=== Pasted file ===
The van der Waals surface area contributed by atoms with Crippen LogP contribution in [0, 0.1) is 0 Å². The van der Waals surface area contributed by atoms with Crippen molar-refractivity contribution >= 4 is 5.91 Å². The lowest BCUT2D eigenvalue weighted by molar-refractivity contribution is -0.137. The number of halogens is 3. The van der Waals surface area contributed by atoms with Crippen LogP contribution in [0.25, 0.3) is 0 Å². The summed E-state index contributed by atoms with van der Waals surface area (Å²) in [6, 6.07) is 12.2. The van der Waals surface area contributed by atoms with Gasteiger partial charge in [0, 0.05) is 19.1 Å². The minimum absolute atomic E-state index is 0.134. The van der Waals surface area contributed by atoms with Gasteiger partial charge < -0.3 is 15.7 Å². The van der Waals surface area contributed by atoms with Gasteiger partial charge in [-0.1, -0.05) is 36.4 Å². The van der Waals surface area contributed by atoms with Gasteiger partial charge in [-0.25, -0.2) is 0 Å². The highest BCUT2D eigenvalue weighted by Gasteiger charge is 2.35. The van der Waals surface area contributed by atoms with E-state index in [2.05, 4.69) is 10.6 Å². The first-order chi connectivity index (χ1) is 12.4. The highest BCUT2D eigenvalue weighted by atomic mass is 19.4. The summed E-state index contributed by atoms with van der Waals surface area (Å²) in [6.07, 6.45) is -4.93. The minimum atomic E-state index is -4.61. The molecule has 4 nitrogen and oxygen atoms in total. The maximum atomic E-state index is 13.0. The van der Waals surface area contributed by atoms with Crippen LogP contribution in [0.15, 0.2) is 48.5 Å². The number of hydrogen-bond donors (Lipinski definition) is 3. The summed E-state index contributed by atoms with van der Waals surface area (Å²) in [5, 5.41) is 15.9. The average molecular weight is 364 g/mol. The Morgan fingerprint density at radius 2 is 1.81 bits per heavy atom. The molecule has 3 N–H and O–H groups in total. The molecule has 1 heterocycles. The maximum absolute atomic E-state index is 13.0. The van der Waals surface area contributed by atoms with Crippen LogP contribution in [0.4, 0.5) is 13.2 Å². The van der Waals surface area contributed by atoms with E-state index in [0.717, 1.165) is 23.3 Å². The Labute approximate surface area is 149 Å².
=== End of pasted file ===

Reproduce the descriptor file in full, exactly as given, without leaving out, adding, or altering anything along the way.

The van der Waals surface area contributed by atoms with Crippen LogP contribution in [0, 0.1) is 0 Å². The van der Waals surface area contributed by atoms with Crippen molar-refractivity contribution >= 4 is 5.91 Å². The lowest BCUT2D eigenvalue weighted by molar-refractivity contribution is -0.137. The number of halogens is 3. The van der Waals surface area contributed by atoms with Crippen LogP contribution in [0.25, 0.3) is 0 Å². The summed E-state index contributed by atoms with van der Waals surface area (Å²) in [6, 6.07) is 12.2. The van der Waals surface area contributed by atoms with Gasteiger partial charge in [0, 0.05) is 19.1 Å². The minimum absolute atomic E-state index is 0.134. The van der Waals surface area contributed by atoms with Gasteiger partial charge < -0.3 is 15.7 Å². The van der Waals surface area contributed by atoms with Gasteiger partial charge in [-0.1, -0.05) is 36.4 Å². The van der Waals surface area contributed by atoms with Gasteiger partial charge in [-0.25, -0.2) is 0 Å². The highest BCUT2D eigenvalue weighted by Gasteiger charge is 2.35. The van der Waals surface area contributed by atoms with E-state index in [2.05, 4.69) is 10.6 Å². The first-order chi connectivity index (χ1) is 12.4. The highest BCUT2D eigenvalue weighted by atomic mass is 19.4. The summed E-state index contributed by atoms with van der Waals surface area (Å²) in [6.07, 6.45) is -4.93. The minimum atomic E-state index is -4.61. The molecule has 4 nitrogen and oxygen atoms in total. The maximum atomic E-state index is 13.0. The van der Waals surface area contributed by atoms with Crippen LogP contribution in [0.15, 0.2) is 48.5 Å². The number of hydrogen-bond donors (Lipinski definition) is 3. The summed E-state index contributed by atoms with van der Waals surface area (Å²) in [5, 5.41) is 15.9. The average molecular weight is 364 g/mol. The Morgan fingerprint density at radius 2 is 1.81 bits per heavy atom. The molecule has 3 N–H and O–H groups in total. The molecule has 1 heterocycles. The maximum absolute atomic E-state index is 13.0. The van der Waals surface area contributed by atoms with Crippen LogP contribution in [0.4, 0.5) is 13.2 Å². The van der Waals surface area contributed by atoms with E-state index in [0.717, 1.165) is 23.3 Å². The Labute approximate surface area is 149 Å².